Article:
A HR reader asks us what the history of Genghis Khan is. This is a rather good question, considering that I am a bit of a Mongol history fanatic, and so this gives me a great excuse to start raving about Genghis Khan (because, all things considered, if you’re reading this blog you probably do know a bit about Genghis Khan already).
Genghis Khan is a truly amazing man in many aspects. Amazingly cruel. Amazingly ruthless. Amazingly smart. Amazingly daring. And perhaps amazingly lucky. Genghis Khan was born as Temujin to the son of a khan of a small Mongol clan in modern-day Mongolia in an unknown date. Anyway, Temujin, while on his way to his new wife’s tribe at a rather young age, got news back from his family that his father, Yesugei, had been poisoned by his enemies. Temujin and his family was abandoned by the rest of the tribe and forced to live as outcasts.
Certainly not a good start to life, but as a real testament to his amazing abilities of diplomacy and wit he managed to crawl his way back and begin his (albeit slow) rise to power. By the year 1190, he had united all the Mongol confederations, and in 1206 he united the entire Mongolian steppes, forcing all the rival tribes into the newly-founded Mongol Empire with himself as the Great Khan, Genghis: universal ruler, khan of the sea of grass.
Temujin, now Genghis Khan, decided that the Mongols would attack their ancestral enemy: the Chinese. The Chinese, with northern China ruled by the Jin Dynasty (and the south ruled by the Song) had a main foreign policy of ‘divide and rule’ with the Mongols: basically, it was ‘don’t allow them to unite and become strong, because if they become strong they’re gonna attack you’. Genghis’s formation of the Mongol Empire reversed all that, and he declared his readiness for invasion when a Chinese ambassador came to ask Genghis to attend the coronation of a new Emperor. Genghis spat on the ground and began insulting the Emperor, which for a person who has the ‘Mandate of Heaven’ in theory was not going to be taken lightly. Despite the fact that people raised in places where temperatures could swing from 30 degrees celsius to sub-zero in one day and are forced to live and eat in small ‘tents’ (known to the Mongols as gers) are generally more physically fit (and therefore better warriors) than people who have lived in a Chinese walled city all their life, Genghis decided not to attack right from the front where the Chinese would be strongest. Instead, he chose to attack the Xi Xia kingdom to the west, and from there invaded through the Jin Dynasty’s weaker defensive positions.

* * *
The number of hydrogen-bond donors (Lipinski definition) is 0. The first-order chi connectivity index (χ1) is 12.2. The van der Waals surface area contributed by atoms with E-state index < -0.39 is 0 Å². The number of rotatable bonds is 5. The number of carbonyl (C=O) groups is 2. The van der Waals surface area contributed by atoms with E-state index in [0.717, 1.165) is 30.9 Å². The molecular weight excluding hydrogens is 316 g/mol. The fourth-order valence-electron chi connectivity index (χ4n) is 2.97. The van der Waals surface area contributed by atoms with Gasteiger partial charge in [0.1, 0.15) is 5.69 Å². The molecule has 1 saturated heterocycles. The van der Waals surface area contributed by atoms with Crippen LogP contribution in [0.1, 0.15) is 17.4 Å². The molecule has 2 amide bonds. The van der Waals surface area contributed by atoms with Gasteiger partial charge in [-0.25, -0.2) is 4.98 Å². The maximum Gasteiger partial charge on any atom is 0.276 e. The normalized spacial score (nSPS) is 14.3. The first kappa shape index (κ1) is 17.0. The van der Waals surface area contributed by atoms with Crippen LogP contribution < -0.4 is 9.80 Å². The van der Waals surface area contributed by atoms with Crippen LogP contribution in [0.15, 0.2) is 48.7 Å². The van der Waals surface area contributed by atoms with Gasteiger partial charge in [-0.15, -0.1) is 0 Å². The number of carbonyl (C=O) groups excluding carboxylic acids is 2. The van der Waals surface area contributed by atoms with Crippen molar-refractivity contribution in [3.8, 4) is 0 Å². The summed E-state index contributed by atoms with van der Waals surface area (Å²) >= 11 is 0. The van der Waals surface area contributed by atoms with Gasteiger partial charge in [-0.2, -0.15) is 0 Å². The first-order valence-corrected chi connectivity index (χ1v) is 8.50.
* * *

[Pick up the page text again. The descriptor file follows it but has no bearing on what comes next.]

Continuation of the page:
Here we see Genghis’s not-so-nice behavior on display. His system was to surround a city and raise a white tent. If the people inside the city did not surrender by the end of the day, he put up the red tent, which meant that all men of fighting age would die. Allow another day to pass and Genghis would raise the black tent, telling the city that all living things were to be killed and the Mongols would begin attacking and razing the city. Not very surprisingly, northern China would lose as much as a third of its population by the time the Mongols were finished with the Jin Dynasty. In 1211, the Mongol troops met the main Jin army and when the day was done, half a million Chinese troops had been killed. Genghis proceeded to attack the Jin capital, Yanjing, in 1215, and the capital of the Jin had to be moved to the city of Kaifeng by the new Emperor Xuanzong. (The fact that the previous Emperor had been slain by a defeated general did not help).
Genghis now ruled most of northern China (southern China under the Song Dynasty would not be conquered until the time of Genghis’s
grandson Kublai), but instead of completing the Jin campaign, Genghis headed west. His envoys asking for trade to the Shah of the Khwarezmian Empire in the west (which rules most of Central Asia) had been executed. (This move by the Shah, whose name was Ala-Ad-Din-Muhammad, is sometimes considered one of the worst military decisions in history). An infuriated Genghis mobilized his Mongol troops and moved against the Shah. By the end of Genghis’s campaign the Khwarezmian Empire was utterly destroyed, most of its cities made into dust.
From this, you’d probably see that Genghis Khan can be counted as one of the most cruel leaders in history. Genghis Khan may never have said the following quote, but it wouldn’t be so far off from his true personality:
The greatest joy for a man is to defeat his enemies, to drive them before him, to take from them all they possess, to see those they love in tears, to ride their horses, and to hold their wives and daughters in his arms.
By the time of Genghis’s death, the Mongol Empire would stretch from the Caspian Sea to the borders of Korea. His descendants would stretch it even further until it covered nearly the whole of Eurasia. We could attribute Genghis’s successes to the fact that he was very cruel, mercilessly slaughtering everyone, but then we can’t overlook his charisma that brought followers to him and his excellent tactical mind. He was one of the best generals in history, certainly, and his generals (a lot of them deserve an HH post to themselves), known as Genghis’s ‘dogs of war’, were all very brilliant. The Mongol Empire he founded would connect Eurasia and allow the flow of ideas and money in the centuries to come.
(Previously posted on HR’s original site Homewritten History)